Ashley Judd reflected on “the most shattering day of my life” in a heartbreaking guest op-ed in the New York Times published Wednesday (August 31). She opened up about why she’s calling for legal change to help other grieving families keep sensitive details from being made public. She also explained the family's decision to file a petition int he courts to keep information about the investigation into her mother's death private.
Ashley wrote about the day her mother, beloved country artist Naomi Judd, died unexpectedly in an essay titled The Right to Keep Private Pain Private. Ashley and her sister, Wynonna Judd — who sang with Naomi in the iconic country duo, The Judds — confirmed on April 30 that they “lost our beautiful mother to the disease of mental illness. We are shattered. We are navigating profound grief and know that as we loved her, she was loved by her public. We are in unknown territory.” Naomi died of a self-inflicted wound from a gun. She was 76. Both the autopsy report — a public record in the state of Tennessee — and a tearful interview Ashley gave earlier this year confirmed the tragic cause of death.
Ashley wrote in her New York Times guest essay on Wednesday about the “trauma” she experienced on the day her mother died, which still “haunts my nights.” She shared what it was like to give police interviews, explaining her hopes of changing the “terrible, outdated procedures and methods of interacting with family members who are in shock or trauma…,” and in particular, families who have lost a loved one because of suicide. Ashley noted that, because of the law enforcement interview process, she even felt “as if I was a possible suspect” in her mother’s death.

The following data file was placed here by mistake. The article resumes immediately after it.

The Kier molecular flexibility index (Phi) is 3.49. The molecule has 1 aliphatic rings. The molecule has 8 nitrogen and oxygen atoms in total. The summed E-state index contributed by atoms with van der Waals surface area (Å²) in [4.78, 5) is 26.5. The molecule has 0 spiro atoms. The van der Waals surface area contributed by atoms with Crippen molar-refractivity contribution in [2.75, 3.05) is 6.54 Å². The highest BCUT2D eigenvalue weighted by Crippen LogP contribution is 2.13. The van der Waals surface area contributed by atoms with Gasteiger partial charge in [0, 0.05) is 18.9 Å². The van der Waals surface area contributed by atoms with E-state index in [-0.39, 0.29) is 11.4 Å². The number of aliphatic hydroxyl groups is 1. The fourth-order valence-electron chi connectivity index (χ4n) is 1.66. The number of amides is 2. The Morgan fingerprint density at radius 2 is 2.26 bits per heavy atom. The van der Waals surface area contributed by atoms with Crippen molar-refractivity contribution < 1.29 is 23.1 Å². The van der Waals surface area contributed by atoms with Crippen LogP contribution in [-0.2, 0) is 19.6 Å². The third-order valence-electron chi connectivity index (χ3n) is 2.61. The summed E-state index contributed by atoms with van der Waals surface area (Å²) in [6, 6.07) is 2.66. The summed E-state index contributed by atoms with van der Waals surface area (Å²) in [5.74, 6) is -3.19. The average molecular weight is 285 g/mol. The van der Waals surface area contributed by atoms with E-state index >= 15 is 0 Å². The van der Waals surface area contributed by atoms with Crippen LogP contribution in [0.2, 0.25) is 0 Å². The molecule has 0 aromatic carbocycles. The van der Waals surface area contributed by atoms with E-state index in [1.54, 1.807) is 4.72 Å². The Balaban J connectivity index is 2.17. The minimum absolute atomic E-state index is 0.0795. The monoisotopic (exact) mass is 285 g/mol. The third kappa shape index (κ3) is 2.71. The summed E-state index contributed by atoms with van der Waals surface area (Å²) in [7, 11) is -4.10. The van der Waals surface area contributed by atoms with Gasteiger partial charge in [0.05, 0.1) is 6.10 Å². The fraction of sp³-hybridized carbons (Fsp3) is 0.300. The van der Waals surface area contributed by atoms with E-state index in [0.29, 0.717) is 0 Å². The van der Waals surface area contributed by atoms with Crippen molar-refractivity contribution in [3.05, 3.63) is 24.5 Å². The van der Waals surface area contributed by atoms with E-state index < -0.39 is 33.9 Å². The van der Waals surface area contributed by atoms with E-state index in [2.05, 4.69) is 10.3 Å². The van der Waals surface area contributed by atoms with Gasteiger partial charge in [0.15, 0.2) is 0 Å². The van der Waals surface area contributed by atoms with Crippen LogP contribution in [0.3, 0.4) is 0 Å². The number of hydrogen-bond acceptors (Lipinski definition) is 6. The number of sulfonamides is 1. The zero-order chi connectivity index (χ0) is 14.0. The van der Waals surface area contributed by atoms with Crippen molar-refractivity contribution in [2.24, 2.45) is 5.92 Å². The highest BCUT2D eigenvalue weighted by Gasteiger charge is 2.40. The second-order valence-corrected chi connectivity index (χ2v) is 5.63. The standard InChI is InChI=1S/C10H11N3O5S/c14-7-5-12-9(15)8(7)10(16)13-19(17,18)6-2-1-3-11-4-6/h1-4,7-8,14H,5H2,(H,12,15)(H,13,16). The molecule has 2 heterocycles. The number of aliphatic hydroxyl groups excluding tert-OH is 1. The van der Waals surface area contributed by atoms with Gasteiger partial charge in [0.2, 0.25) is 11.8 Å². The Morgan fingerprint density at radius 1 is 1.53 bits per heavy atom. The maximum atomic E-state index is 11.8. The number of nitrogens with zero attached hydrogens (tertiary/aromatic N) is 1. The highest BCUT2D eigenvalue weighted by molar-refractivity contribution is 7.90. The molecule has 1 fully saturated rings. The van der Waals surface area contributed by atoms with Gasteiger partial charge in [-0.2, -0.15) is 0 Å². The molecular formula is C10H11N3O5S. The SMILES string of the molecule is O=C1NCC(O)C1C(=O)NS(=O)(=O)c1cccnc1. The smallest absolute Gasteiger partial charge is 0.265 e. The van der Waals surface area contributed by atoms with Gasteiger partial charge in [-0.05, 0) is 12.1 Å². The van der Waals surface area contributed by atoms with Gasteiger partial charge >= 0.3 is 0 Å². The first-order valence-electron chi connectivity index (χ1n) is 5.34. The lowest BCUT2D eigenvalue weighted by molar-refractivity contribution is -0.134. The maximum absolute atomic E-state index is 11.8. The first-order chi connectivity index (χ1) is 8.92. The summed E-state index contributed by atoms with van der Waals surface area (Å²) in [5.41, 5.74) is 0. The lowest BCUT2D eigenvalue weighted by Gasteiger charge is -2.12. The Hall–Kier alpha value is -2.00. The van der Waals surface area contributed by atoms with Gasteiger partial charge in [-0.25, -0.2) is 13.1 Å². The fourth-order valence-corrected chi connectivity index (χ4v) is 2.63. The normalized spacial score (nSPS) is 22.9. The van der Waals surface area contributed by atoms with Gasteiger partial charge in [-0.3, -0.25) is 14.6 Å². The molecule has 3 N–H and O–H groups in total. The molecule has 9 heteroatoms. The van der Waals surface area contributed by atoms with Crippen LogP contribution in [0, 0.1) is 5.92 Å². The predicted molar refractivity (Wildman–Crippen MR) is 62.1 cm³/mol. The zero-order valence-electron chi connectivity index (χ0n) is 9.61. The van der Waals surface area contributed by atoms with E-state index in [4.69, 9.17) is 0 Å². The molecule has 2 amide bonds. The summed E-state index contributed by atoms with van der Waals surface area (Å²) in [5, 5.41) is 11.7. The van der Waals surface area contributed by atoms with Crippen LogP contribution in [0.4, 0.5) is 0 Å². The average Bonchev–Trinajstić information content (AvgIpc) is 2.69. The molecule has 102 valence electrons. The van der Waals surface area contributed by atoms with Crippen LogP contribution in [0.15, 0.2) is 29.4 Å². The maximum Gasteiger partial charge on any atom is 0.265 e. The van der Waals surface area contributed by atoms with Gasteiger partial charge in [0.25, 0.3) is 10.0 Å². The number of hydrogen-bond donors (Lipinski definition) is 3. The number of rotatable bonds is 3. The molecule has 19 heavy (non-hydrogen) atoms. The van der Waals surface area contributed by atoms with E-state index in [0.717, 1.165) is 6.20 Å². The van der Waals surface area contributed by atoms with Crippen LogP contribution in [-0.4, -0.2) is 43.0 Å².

The Judd family filed a petition this month to prevent the investigation file from public disclosure, including those interviews with police that were conducted “at a time when we were at our most vulnerable and least able to grasp that what we shared so freely that day could enter the public domain,” Ashley wrote in her New York Times op-ed. She explained:
“We have asked the court to not release these documents not because we have secrets. We have always been an uncannily open family, which explains part of the public’s love for my mother. Folks identified with her honesty about her mistakes, admired her for her ability to survive hardship and delighted in her improbable stardom. We ask because privacy in death is a death with more dignity. And for those left behind, privacy avoids heaping further harm upon a family that is already permanently and painfully altered.”
Ashley wrote that the family is united and believes that their privacy — and the privacy of other families facing similar losses of loved ones — should remain protected and out of the public eye. The Judd family is still waiting for a decision from the courts.
Ashley also called for a reform of law enforcement procedures when it comes to public information. Acknowledging the need for officials to investigate, Ashley states that “there is absolutely no compelling public interest in the case of my mother to justify releasing the videos, images and family interviews that were done in the course of that investigation. Quite the contrary.”
Naomi “should be remembered for how she loved, which was with goofy humor, glory onstage and unfailing kindness off it — not for the private details of how she suffered when she died,” her daughter wrote.
If you or someone you know is considering suicide or is in emotional distress, please contact the National Suicide Prevention Lifeline at 1-800-273-TALK (8255), text "STRENGTH" to the Crisis Text Line at 741-741 or go to suicidepreventionlifeline.org.